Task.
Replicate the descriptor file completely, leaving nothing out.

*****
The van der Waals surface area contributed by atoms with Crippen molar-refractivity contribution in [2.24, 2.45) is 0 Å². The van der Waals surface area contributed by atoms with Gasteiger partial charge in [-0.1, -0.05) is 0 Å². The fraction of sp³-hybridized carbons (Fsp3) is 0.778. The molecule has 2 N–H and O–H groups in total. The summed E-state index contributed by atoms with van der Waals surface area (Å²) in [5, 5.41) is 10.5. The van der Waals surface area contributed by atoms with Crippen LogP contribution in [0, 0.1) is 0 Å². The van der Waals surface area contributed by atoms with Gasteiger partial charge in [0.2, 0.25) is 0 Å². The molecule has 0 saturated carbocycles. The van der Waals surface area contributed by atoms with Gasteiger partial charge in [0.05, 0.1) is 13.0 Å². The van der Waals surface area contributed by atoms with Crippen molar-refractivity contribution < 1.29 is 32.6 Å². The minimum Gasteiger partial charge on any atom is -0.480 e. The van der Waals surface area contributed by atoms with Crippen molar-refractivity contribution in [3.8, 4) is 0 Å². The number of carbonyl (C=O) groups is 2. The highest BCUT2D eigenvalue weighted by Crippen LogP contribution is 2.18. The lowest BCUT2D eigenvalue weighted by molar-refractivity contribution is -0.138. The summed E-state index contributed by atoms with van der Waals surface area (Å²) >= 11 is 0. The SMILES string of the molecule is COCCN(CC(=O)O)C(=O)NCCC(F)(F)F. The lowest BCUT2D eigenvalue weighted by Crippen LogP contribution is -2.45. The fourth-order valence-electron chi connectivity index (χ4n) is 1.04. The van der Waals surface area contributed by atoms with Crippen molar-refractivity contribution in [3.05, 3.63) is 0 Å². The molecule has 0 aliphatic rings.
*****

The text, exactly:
The van der Waals surface area contributed by atoms with Crippen molar-refractivity contribution in [2.24, 2.45) is 0 Å². The van der Waals surface area contributed by atoms with Gasteiger partial charge in [-0.1, -0.05) is 0 Å². The fraction of sp³-hybridized carbons (Fsp3) is 0.778. The molecule has 2 N–H and O–H groups in total. The summed E-state index contributed by atoms with van der Waals surface area (Å²) in [5, 5.41) is 10.5. The van der Waals surface area contributed by atoms with Crippen LogP contribution in [0, 0.1) is 0 Å². The van der Waals surface area contributed by atoms with Gasteiger partial charge in [0.2, 0.25) is 0 Å². The molecule has 0 saturated carbocycles. The van der Waals surface area contributed by atoms with Gasteiger partial charge in [0.05, 0.1) is 13.0 Å². The van der Waals surface area contributed by atoms with Crippen molar-refractivity contribution < 1.29 is 32.6 Å². The minimum Gasteiger partial charge on any atom is -0.480 e. The van der Waals surface area contributed by atoms with Crippen molar-refractivity contribution in [3.8, 4) is 0 Å². The number of carbonyl (C=O) groups is 2. The highest BCUT2D eigenvalue weighted by Crippen LogP contribution is 2.18. The lowest BCUT2D eigenvalue weighted by molar-refractivity contribution is -0.138. The summed E-state index contributed by atoms with van der Waals surface area (Å²) >= 11 is 0. The SMILES string of the molecule is COCCN(CC(=O)O)C(=O)NCCC(F)(F)F. The lowest BCUT2D eigenvalue weighted by Crippen LogP contribution is -2.45. The fourth-order valence-electron chi connectivity index (χ4n) is 1.04. The van der Waals surface area contributed by atoms with Crippen molar-refractivity contribution in [3.05, 3.63) is 0 Å². The molecule has 0 aliphatic rings.